Online Therapy For Teens During Times Of Corona Virus

a person on a phone holing an umbrella over a teen on another phone

Therapist Nancy RyanBy Nancy Ryan

Marriage and Family Therapist

Fair Oaks, California

April 30th, 2020

Online Therapy For Teens During Times Of Corona Virus

Is your teen struggling with the effects of social distancing? Online teen therapy can help them cope with corona virus changes.

When the corona virus began spreading across the globe, no one was exempt from change. Regardless of whether or not you or someone you know was actually diagnosed with the virus, the effects of COVID-19 have been drastic. If you have a teenager in the house, you can be sure they are feeling the effects of social distancing as much as the rest of us, and chances are, they may need some help coping, (even if they don’t ask for it).

The good news is that your teen is probably already a pro at text messaging, video chat, and social media, the things that are keeping us connected during this time. It’s also likely they are using social platforms that you don’t even know about, let alone are comfortable using. These may include apps for virtual board games, karaoke, or movie nights, among others.

However, even with all this technology, teenagers are facing many challenges. From missing out on large, one-time events like school dances, yearbook signings, and graduation, to smaller, everyday interactions like seeing their friends and participating in classroom discussions, teenagers’ lives have been put on hold and it’s likely causing them to feel frustrated, disappointed, anxious, and/or depressed.

How Online Teen Therapy Can Help

Online therapy is a safe space where your teen can talk to an adult (someone other than a parent) about what they are seeing and hearing in the world and how they are feeling about it all. Not only does this give them a voice and make them feel heard and validated, but it also lets them know it’s ok to have feelings. It’s important that they learn that however they are feeling in response to this pandemic – anxious, depressed, lonely, isolated – it is completely normal and totally ok.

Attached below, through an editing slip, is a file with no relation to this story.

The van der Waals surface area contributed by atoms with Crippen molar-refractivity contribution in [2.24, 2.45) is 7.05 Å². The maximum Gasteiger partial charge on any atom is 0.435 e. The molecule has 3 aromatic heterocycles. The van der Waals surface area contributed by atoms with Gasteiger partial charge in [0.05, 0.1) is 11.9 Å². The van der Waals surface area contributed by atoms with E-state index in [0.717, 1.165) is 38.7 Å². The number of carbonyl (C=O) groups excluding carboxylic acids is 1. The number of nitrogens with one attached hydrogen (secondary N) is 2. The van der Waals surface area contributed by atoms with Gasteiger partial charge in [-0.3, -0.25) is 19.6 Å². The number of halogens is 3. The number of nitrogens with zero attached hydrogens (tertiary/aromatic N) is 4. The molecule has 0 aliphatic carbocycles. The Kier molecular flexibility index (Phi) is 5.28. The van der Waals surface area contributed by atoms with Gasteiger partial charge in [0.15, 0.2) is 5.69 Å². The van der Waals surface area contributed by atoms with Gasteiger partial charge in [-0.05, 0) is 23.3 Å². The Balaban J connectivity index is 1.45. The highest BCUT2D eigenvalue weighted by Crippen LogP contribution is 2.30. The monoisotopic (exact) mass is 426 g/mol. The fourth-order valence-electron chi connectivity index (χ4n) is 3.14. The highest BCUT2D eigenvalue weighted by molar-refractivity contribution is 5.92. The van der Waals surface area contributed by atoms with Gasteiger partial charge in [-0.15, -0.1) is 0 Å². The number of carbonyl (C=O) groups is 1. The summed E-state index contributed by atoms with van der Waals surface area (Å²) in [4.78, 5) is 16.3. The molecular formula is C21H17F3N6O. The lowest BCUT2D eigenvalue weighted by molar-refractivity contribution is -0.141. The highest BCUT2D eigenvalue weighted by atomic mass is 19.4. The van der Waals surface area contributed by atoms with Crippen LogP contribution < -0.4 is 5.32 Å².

Too often, our younger populations will mask sadness and other vulnerable emotions with anger, defensiveness, or irritability. Therapy can help your teen identify and accept their feelings and learn new ways to resolve them. For example, the grief that comes from suddenly having once-in-a-lifetime events such as prom and end-of-the-year parties taken away or the heightened sense of loneliness due to shelter-in-place mandates and increased exposure to social media.

Online therapy can also help teenagers cope with corona virus changes by teaching them self-care tips and techniques to manage anxiety. All of us can benefit from learning to self-soothe and distract ourselves when our levels of anxiety rise, and a therapist can share mindfulness techniques such as breathing, exercise, and meditation. Right now, teenagers may be more inclined to embrace mindfulness as a lifestyle because of its current popularity in mainstream culture and among influencers, celebrities, and sports figures.

This unique time we are living in is an opportunity to deepen our empathy and awareness of others, as well as ourselves. If a teen in your house is growing frustrated with social distancing rules, a therapist can help them see that social distancing is important not only for their own health, but for the health and safety of others in the at-risk population – grandparents, teachers, and neighbors, etc.

The teenage years are a time of experimentation and identity formation; a time when we want to define ourselves away from our parents. As such, social distancing may be particularly challenging for teenagers who are isolated at home with the very people they are trying to take space away from. Additionally, without routine or structure, teens are more likely to stay up late, sleep past noon, and can easily develop unhealthy eating patterns.

Increased exposure to screens and social media may also exacerbate feelings of loneliness and anxiety. With everything piling up, it’s no wonder that teenagers may be struggling to stay happy or motivated. However, how we react to adversity shapes who we become and this is an opportunity for us all to become stronger and more resilient than we were before. With the help of a therapist, your teenager will make it through to the other side of COVID-19 as a stronger, kinder, and more resilient human.

About The Author

Therapist nancy RyanAfter 25+ years in the corporate world, Nancy Ryan, LMFT finished her Masters Degree in Psychology as a working adult and spent her part time hours working toward licensure. Fully licensed, she left the corporate world and made the transition to working in a private practice office. Years of her own personal growth, therapy and recovery have given Nancy an ability to fully relate with clients intuitively and use her experience and training to help clients . After building a thriving private practice, she launched the Relationship Therapy Center to help more people get the quality therapy they were looking for. Because the center specializes in couples, she went on to become the only Gottman Certified Therapist (an evidence-based couples counseling method) in the Sacramento area and all her staff also are trained in the Gottman Method.


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